From the band picture this lot either were straight out of the local art college, iron foundry or just returning from their allotments with a bag full of vegetables. Whatever the case this didn't stop them producing a marvellous and quality rock song. Again the same furrow of early Magnum and contain some pomp credentials, especially with that organ. Essential listening lost to obscurity. This did get a single release with the b-side, 'Hesitate' being just as rewarding.

May West - Black Queen
We finish off with a change of direction. On initial listening it's the really high pitch vocals of Pete Davidson that makes the first impression, while the music is still top grade NWOBHM; the vocals make it a strange combination but again providing another strand to the era.

In Summary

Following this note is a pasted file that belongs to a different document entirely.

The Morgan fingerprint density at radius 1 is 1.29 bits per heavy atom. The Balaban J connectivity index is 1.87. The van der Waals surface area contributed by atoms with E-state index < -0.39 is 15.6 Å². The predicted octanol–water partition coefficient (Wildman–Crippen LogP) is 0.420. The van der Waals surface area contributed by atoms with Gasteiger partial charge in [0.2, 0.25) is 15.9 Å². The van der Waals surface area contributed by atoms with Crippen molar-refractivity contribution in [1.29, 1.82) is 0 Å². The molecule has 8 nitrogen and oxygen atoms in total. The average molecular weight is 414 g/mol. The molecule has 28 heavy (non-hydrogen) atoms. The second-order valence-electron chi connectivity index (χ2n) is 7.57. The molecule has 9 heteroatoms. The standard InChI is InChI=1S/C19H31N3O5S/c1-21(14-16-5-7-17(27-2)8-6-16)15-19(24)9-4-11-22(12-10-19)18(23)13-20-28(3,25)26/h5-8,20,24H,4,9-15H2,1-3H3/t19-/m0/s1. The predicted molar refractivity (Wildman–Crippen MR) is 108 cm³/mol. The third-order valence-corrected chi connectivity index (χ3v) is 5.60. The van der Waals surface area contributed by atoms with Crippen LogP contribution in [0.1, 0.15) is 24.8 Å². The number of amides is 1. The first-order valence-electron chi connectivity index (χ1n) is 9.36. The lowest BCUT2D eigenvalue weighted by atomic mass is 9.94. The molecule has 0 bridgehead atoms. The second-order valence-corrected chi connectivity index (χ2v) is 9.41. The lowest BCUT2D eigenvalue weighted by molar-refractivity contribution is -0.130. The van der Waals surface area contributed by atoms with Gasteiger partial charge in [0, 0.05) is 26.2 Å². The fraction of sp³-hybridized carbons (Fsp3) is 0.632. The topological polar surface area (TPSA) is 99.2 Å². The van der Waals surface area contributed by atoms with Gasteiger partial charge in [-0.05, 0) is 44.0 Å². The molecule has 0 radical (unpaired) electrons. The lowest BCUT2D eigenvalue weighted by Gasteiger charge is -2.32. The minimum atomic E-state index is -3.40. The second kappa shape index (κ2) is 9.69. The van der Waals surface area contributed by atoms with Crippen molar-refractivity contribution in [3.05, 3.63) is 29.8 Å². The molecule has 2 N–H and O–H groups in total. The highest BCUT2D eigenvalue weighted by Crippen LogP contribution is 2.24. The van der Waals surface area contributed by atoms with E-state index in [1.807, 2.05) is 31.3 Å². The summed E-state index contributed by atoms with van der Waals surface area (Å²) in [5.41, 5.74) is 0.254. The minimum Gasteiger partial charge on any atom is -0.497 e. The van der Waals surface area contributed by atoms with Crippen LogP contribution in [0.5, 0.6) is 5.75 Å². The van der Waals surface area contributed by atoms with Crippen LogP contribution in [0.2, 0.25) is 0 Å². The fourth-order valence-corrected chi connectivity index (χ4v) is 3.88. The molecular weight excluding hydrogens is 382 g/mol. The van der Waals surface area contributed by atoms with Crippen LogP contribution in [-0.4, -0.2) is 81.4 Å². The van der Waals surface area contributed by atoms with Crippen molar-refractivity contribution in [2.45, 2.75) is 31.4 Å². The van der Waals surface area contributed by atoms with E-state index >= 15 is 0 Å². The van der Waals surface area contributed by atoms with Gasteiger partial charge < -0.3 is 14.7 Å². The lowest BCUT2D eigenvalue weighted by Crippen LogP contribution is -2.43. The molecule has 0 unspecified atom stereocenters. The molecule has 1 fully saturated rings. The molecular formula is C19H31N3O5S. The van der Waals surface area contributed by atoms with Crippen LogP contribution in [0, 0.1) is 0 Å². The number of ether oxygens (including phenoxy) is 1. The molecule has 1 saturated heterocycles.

So does it still stand up today? Yes, I am in no doubt that it does. Especially after listening this recently for the first time in years, it still manages to light a fire in my heart. Many of them stick in your mind like melted wax on a candelabra. Even though the cardboard lining of the sleeve has become unstuck at the top I still find after so many years the songs have developed a fine patina which is a deep, mature finish. With the likes of Cryer, Colin Towns and Xero maybe this is a lost market for someone from an opportunist Record Label to promote and capture the excitement that these bands provided in the late 70's and early 80's. There are many other such bands not on this compilation that could do with a second chance, say Geddes Axe (why did I sell 'Escape From New York'?), and for them finally to see the light of day, especially as the prices for such rarities are increasing rapidly. Fortunately many of the Brute Force tracks have been uploaded on You Tube, so what are you waiting for?